Father wasn’t supposed to pick us up so early, but he had come with his white Ambassador to take us home after my school’s annual function. In the car, when I showed my report card to my father he had just shrugged.
Now, we are a family of four, (mother, father and two girls) neither of whom are very expressive with showing familial love, verbally, or even physically. We are all awkward with hugs. I had assumed that my father did not know how to tell me that he was very happy I had come first.
In retrospect, coming first in the sixth standard is not the kind of feat you get to plant your national flag for. However, something seemed wrong, like an awkward smell from a bottle of pickle, it hung about in baba’s white Ambassador. When we opened the door to our apartment, there was dal on the walls, like someone had sprayed it from a gun. Rice was stuck on it. Our dining room chairs were all askew. Everything looked topsy-turvy.
I looked at my mother, she didn’t look fine, but she knew something and she was hiding it. So I looked at her some more. I won’t say she looked away because I didn’t know where she was looking, her eyes had gone glassy. In a few moments, things were to go topsy-turvier. And I remember wanting to be hung upside down like a wet cloth on a peg.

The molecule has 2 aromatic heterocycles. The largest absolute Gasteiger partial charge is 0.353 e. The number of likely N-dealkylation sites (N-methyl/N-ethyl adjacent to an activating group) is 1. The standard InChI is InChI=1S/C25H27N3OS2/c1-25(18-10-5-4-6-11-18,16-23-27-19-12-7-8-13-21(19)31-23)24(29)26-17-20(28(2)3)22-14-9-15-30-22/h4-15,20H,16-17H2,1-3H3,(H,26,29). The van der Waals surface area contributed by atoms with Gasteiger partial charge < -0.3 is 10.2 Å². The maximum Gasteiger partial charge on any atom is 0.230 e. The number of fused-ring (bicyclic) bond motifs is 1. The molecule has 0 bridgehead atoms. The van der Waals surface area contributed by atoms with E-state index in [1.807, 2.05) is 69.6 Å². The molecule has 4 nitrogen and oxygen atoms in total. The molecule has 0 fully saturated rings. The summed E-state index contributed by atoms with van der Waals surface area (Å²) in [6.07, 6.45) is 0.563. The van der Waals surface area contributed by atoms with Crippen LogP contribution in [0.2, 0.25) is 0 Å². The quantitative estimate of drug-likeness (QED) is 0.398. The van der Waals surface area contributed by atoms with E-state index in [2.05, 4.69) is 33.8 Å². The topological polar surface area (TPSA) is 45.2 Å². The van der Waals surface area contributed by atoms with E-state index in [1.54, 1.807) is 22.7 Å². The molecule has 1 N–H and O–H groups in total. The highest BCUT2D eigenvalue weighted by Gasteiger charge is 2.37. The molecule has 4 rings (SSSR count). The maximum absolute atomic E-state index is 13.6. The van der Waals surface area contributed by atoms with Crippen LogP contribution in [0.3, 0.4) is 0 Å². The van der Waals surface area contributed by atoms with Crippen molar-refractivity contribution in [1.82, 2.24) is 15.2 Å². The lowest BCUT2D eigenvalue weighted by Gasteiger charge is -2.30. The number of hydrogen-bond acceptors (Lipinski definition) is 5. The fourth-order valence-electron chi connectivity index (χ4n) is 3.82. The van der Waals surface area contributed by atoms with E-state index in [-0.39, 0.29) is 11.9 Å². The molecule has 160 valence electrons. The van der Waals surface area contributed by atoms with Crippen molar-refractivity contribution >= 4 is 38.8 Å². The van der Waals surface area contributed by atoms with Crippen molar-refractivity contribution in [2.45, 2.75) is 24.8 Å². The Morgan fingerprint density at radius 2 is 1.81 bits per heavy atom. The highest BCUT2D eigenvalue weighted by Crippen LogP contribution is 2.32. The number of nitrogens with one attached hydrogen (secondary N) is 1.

“Why did you not call me after you had reached?”
“Listen, I forgot. There was just no time.”
Mother was being held guilty for forgetting to notify father that the two of us had reached safely to where the annual function was happening. “But I had told you so. Again and again.” He repeated those words slowly, laboriously, like they meant something more than what they were saying.
“There was no time. Look, this won’t happen again.”
I had stopped hearing. In between, my mother had looked at me as if she wanted me to intervene. But I did not know how parents were to be controlled. I looked down at my Bata school shoes which were getting smeared against the rice and dal I was standing on. Suddenly, it looked like someone’s vomit. On other days, my mother would stop talking and jump to clean it first. I understood today was going to be very different.